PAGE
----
The world’s central banks are doing their best to get rid of their US dollar reserves and to buy gold, which, as of this April, they are allowed to consider a risk-free financial asset. Many people now expect gold to go up as a result, but that expectation is based on an illusion. Think of gold as a lighthouse and of fiat currencies as sinking ships: those aboard them may look around and decide that the lighthouse is going up, but that’s just an optical illusion. The purchasing power of fiat currencies is sure to fall (some more than others). The purchasing power of gold will seem to increase, but that will also be an illusion: it will appear to rise against the backdrop of crashing markets, in real estate and physical plant especially. But overall the purchasing power of gold will drop too, because the future purchasing power of any financial asset is determined by just one thing: energy, fossil fuel energy in particular, and energy from crude oil above all. Without energy, nothing within an economy moves, unless it is an agrarian economy based on fodder and animal muscle power.

A particularly interesting piece to the gold story is that it may turn out that much of the gold supposedly stored in the US may in fact be missing. Since Nixon closed the “gold window” in 1971, ending the convertibility of US dollar for gold bullion, and until recently the US dollar has been able to retain its position as a global reserve currency by an act of sheer financial levitation, but that bit of magic may have actually been sleight of hand: behind-the-scenes gold sales to the largest US creditors. When various countries, Germany in particular, have attempted to repatriate their gold, which they had entrusted to the US, they were rebuffed, and when they did succeed, the gold that was returned wasn’t the same gold, and it took a long time. The US hunger for gold has forced it to conduct rather unseemly heists, stealing the gold reserves of Iraq, Libya and the Ukraine. Thus, when the time comes for the US to defend its currency by employing its hoard of gold, it may turn out that the cupboard is bare.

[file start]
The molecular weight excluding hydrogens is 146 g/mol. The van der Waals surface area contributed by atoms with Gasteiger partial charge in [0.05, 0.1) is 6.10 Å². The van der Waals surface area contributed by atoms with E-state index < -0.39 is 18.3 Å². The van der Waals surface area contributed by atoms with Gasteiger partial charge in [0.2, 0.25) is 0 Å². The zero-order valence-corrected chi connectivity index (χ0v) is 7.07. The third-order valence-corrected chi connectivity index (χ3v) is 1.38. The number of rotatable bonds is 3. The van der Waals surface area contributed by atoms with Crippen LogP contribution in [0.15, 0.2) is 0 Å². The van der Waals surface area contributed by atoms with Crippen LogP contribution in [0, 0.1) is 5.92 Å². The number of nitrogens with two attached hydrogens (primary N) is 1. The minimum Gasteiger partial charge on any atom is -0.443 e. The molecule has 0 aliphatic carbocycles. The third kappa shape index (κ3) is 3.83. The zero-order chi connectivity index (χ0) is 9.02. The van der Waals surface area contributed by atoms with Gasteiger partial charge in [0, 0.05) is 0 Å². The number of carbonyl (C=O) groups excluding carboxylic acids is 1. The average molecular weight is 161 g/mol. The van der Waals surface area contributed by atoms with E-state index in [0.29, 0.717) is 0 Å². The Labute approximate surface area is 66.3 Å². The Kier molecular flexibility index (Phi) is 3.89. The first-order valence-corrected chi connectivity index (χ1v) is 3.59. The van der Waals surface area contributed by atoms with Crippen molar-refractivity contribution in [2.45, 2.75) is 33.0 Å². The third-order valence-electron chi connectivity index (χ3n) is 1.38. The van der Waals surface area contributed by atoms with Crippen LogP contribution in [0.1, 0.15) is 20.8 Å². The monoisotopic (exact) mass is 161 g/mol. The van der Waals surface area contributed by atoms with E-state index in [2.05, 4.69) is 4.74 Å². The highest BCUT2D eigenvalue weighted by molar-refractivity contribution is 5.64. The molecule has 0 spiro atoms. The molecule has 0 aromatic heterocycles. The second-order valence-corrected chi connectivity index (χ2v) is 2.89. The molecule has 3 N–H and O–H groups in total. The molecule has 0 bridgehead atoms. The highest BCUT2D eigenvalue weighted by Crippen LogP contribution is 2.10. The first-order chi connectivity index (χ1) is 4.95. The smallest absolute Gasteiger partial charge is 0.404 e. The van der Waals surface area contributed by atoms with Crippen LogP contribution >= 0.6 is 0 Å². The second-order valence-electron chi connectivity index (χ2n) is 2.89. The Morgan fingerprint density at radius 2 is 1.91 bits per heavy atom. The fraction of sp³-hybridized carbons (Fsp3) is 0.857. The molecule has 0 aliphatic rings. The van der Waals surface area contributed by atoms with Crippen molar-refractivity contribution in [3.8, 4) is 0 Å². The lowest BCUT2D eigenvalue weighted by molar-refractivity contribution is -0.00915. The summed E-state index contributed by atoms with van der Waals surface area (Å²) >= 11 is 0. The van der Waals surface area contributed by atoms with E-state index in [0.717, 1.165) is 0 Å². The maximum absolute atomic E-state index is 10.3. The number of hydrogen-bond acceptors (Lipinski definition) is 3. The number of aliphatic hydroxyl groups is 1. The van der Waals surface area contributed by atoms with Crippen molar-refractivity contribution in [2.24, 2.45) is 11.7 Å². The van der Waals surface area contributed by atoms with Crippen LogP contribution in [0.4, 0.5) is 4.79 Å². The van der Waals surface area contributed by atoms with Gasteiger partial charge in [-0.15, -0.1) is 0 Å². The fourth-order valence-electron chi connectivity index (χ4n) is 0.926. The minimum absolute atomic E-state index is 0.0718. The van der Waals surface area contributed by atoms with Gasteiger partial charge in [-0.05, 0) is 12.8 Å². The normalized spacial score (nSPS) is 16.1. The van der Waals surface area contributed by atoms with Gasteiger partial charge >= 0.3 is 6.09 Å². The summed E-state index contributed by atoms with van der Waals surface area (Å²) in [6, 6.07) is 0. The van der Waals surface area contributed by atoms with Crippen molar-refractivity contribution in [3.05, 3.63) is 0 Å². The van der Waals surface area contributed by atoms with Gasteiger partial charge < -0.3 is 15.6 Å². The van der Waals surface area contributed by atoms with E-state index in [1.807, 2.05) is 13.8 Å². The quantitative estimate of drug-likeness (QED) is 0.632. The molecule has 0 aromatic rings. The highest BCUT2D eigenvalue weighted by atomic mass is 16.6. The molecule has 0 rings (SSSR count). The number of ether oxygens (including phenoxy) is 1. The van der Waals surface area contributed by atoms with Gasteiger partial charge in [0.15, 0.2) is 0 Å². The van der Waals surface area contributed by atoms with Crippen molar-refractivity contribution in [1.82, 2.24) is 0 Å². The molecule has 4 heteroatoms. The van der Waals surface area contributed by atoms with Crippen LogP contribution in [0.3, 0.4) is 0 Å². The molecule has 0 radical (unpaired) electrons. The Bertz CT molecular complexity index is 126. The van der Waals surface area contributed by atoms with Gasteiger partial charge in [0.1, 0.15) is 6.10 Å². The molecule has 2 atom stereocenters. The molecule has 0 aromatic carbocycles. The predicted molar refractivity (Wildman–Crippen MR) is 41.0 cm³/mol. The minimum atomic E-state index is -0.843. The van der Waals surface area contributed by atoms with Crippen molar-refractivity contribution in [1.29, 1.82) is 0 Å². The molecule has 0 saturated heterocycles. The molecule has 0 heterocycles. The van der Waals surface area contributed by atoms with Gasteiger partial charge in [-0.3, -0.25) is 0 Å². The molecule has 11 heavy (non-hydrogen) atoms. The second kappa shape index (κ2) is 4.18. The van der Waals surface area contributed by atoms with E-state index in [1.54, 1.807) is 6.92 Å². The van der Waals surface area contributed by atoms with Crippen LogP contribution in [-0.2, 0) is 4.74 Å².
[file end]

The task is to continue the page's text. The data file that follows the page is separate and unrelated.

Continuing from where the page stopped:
Gold is becoming increasingly important, but energy is more important still, and always will be. After being pushed into the background for a few years, questions of energy supply and energy security are once again becoming front and center. Peak Oil turns out to not be dead after all; it was just postponed by a few years by virtue of the US burning through a huge pile of retirement savings while exploiting shale oil. But now most of the sweet spots have been tapped already and diminishing returns on continued frantic drilling are being added to the fracking industry’s permanently dismal financial returns. In the meantime, Russia has built several natural gas liquefaction plants, a new oil pipeline to China and two new gas pipelines to Turkey and Germany, and to Western Europe beyond, which will circumvent the Ukraine, reducing its value as a geopolitical asset to zero.

A desperate ploy by the US to seize control of Venezuela’s oil fields has backfired in a most embarrassing fashion; there, recent developments have brought up an important question: What if the US threw a color revolution but nobody came? As I had predicted would happen six years ago in my book The Five Stages of Collapse the Color Revolution Syndicate has steadily lost its mojo. In spite of all the bluster by various Washington foreign policy has-beens, a US military intervention in Venezuela is unthinkable: Venezuela’s Russian S-300 air defense systems effectively make it a no-fly zone for US planes. Meanwhile, the US, having cut itself off from Venezuela’s oil using its own sanctions, has been forced to resort to importing Russian oil. (For now, but not for much longer, the US has a glut of low-quality light crude from fracking, but it’s useless for making diesel and other distillates unless it is blended with heavier grades of crude, which have to be imported.)